A study by Milliman and the Foundation for Government Accountability found that this amendment could help lower premiums by an average of 31% and result in 2 million fewer uninsured individuals . The study includes several assumptions on provisions that were not included in the amendment, including that the reinsurance would only cover claims that exceed $10,000, that the reimbursements would be made at Medicare rates and not those negotiated by the insurers, and that insurers would transfer the full premiums of these consumers directly to the government in exchange for the protections of the reinsurance program. An earlier version of the amendment included some of these details, but because the amendment that was ultimately passed opted to defer to rule makers to implement, it is unlikely that, should the AHCA be passed with this provision, that it would conform to the study’s assumptions.
Meanwhile, the House voted 400-16 on Wednesday to pass H.R. 1304, the Self-Insurance Protection Act. The bill is sponsored by Representative Phil Roe (R-TN) and clarifies that medical stop-loss insurance cannot be redefined as health insurance coverage at the federal level. The bill would change the federal definition of “health insurance coverage” to make these clarifications that stop-loss plans cannot be regulated as health insurance by amending sections of the Employee Retirement Income Security Act, the Public Health Service Act, and the Internal Revenue Code. The Obama Administration had previously increased oversight of self-insured plans as small employers increasingly moved from the fully insured market to the self-insured market to avoid the ACA’s coverage requirements. H.R. 1304 now heads for consideration by the Senate where there is not a companion bill.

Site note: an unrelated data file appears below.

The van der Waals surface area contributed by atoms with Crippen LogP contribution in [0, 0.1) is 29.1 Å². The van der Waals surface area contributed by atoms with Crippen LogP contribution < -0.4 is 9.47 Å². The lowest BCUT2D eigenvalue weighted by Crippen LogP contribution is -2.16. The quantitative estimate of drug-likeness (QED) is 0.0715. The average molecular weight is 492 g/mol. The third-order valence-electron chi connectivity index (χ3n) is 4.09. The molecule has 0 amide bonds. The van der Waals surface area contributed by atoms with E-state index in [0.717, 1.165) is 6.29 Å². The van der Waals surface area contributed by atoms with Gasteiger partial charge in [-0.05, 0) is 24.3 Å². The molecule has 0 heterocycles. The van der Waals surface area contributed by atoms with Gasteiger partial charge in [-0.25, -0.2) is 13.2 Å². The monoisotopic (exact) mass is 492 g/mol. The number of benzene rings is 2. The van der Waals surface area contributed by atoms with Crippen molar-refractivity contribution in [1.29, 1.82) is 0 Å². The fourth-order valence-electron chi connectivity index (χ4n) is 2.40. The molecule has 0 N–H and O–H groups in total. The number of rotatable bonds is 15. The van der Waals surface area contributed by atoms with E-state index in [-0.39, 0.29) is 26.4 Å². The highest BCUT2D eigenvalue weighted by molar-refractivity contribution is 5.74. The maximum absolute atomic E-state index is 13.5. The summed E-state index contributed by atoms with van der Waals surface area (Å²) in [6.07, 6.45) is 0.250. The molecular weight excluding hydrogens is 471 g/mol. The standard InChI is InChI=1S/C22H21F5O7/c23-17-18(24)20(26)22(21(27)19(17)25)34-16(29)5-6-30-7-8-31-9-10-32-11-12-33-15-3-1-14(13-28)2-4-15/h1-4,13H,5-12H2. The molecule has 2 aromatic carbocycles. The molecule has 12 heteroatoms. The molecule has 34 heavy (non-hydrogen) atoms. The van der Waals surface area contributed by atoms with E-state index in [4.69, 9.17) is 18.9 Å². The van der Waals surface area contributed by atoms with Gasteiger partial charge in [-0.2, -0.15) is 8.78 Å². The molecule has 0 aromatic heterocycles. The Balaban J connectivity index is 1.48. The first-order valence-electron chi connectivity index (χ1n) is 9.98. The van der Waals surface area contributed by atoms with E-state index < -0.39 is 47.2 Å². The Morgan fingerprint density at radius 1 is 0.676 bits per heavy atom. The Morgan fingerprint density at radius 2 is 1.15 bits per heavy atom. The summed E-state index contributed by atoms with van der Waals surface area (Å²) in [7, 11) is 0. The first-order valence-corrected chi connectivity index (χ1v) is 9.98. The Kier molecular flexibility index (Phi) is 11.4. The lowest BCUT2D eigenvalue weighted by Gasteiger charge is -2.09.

Throughout the week, congressional Republicans have been continuing their discussions over how to tackle health reform moving forward. There remains significant disagreements between members of the far-right House Freedom Caucus and the centrist-Republican Tuesday Group and by the end of the week both groups seemed to admit that there is still no clear path forward. Representative Chris Collins (R-NY), a member of the Tuesday Group, doubted that a deal would ever be possible, noting his discouragement with hard-liners for never being satisfied with the concessions they are given, “The Freedom Caucus continues to play Lucy with the football,” and that, “Nothing’s going to change and they’re not there now. What would get them there?”